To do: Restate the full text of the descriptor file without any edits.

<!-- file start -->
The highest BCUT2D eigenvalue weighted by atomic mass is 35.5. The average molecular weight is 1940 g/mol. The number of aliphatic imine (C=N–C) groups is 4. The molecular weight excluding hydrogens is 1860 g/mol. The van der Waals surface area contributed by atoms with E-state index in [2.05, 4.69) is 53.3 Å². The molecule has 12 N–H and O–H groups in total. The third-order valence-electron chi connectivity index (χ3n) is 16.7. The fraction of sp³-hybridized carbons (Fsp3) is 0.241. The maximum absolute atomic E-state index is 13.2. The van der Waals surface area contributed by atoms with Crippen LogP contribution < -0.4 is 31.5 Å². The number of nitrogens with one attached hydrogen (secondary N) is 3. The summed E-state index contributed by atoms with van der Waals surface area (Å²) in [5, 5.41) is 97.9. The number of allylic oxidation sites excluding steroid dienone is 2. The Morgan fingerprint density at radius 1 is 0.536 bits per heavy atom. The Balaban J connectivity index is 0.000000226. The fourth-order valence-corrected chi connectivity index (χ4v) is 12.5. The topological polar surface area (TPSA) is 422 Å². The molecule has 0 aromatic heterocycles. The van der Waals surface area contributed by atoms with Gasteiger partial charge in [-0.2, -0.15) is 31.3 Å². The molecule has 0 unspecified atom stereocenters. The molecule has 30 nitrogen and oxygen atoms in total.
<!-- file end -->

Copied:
The highest BCUT2D eigenvalue weighted by atomic mass is 35.5. The average molecular weight is 1940 g/mol. The number of aliphatic imine (C=N–C) groups is 4. The molecular weight excluding hydrogens is 1860 g/mol. The van der Waals surface area contributed by atoms with E-state index in [2.05, 4.69) is 53.3 Å². The molecule has 12 N–H and O–H groups in total. The third-order valence-electron chi connectivity index (χ3n) is 16.7. The fraction of sp³-hybridized carbons (Fsp3) is 0.241. The maximum absolute atomic E-state index is 13.2. The van der Waals surface area contributed by atoms with Crippen LogP contribution < -0.4 is 31.5 Å². The number of nitrogens with one attached hydrogen (secondary N) is 3. The summed E-state index contributed by atoms with van der Waals surface area (Å²) in [5, 5.41) is 97.9. The number of allylic oxidation sites excluding steroid dienone is 2. The Morgan fingerprint density at radius 1 is 0.536 bits per heavy atom. The Balaban J connectivity index is 0.000000226. The fourth-order valence-corrected chi connectivity index (χ4v) is 12.5. The topological polar surface area (TPSA) is 422 Å². The molecule has 0 aromatic heterocycles. The van der Waals surface area contributed by atoms with Gasteiger partial charge in [-0.2, -0.15) is 31.3 Å². The molecule has 0 unspecified atom stereocenters. The molecule has 30 nitrogen and oxygen atoms in total.